Growing debate: Should Americans wear face masks to curb the spread of Covid 19
The practice of wearing masks isn’t common practice in the United States
More and more Nebraskans are seen wearing face masks. State leaders haven’t urged the practice – but some citizens aren’t waiting to be told to take the extra precaution.
World Health Organization and the Centers for Disease Control and Prevention have said that ordinary citizens do not need to wear masks unless they are sick and coughing.
But those official guidelines may be shifting.
The mayor of Los Angeles on Wednesday told everyone in the nation’s second-largest city to start wearing masks to combat the coronavirus. The California governor isn’t ready to take that idea statewide.
The practice of wearing masks isn’t common practice in the United States and in the many other western countries.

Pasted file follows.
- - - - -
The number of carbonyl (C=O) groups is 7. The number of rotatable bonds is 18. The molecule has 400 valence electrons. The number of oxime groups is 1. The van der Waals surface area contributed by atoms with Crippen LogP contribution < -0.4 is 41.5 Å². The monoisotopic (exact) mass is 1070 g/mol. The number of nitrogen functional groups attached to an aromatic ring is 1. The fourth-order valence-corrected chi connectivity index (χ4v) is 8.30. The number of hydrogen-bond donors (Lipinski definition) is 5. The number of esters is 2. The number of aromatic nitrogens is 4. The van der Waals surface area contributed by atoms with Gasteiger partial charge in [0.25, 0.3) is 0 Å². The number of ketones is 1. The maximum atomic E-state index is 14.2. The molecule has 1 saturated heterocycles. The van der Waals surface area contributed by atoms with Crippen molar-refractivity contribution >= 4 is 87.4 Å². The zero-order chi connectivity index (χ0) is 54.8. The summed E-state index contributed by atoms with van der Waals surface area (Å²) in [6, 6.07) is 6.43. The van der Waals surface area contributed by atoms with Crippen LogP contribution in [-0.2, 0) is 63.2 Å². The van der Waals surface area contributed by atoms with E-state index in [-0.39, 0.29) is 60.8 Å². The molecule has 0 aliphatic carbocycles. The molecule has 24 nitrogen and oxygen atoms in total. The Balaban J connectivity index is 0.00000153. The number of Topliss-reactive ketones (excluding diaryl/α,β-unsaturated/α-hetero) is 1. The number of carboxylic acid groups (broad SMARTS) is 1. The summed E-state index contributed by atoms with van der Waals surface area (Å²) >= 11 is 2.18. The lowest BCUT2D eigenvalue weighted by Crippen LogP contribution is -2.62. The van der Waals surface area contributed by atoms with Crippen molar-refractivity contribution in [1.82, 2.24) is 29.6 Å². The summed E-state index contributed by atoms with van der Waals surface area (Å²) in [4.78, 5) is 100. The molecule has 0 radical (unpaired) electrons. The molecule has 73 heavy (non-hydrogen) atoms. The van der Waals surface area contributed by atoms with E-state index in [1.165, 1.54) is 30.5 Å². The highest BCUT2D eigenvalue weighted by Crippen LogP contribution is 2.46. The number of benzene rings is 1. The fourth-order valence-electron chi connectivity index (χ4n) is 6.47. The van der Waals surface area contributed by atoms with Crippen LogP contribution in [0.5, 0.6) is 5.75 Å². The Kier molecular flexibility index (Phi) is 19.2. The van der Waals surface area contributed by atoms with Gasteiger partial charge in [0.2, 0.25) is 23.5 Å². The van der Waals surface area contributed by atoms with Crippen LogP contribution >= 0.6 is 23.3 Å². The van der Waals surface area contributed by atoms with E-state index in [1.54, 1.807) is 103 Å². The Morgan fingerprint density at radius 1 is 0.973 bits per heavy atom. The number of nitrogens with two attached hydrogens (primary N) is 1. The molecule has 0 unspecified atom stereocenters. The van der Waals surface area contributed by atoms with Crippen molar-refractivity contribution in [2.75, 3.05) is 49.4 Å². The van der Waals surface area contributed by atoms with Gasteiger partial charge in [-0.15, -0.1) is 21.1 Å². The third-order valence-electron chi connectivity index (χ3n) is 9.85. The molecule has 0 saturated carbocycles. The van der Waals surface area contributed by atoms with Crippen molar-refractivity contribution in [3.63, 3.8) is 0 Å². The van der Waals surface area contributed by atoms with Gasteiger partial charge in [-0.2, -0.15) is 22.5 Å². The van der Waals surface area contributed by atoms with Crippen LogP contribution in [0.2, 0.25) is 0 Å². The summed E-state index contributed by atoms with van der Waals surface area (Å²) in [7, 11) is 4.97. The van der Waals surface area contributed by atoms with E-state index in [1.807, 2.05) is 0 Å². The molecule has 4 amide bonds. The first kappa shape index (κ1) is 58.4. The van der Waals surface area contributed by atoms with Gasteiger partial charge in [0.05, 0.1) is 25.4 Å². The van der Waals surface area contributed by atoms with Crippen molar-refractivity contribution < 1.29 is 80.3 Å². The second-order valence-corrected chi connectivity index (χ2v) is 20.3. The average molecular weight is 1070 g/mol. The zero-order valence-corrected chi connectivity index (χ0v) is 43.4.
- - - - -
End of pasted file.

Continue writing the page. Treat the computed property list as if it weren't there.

In Japan this week Prime Minister Shinzo Abe announced the government there will distribute reusable cloth face masks to nearly 50 million households.
The distribution in Japan is part of the economic package the government will compile next week. The way it will in Japan is that each household with a registered postal address will receive two washable cloth masks.
Japan has averted an explosive surge in infections. So far, 3,000 cases, including about 700 from a quarantined cruise ship, have been reported. Japanese people are used to wearing face masks, especially during hay fever season.
Back in the U.S. Dr. Anthony Fauci, the director of the National Institute of Allergy and Infectious Diseases says such a recommendation could cause even worse shortages of N95 and other medical masks for health care workers.
However, Dr. Fauci says the broad community use of masks outside of the health care setting is under active discussion at the C.D.C.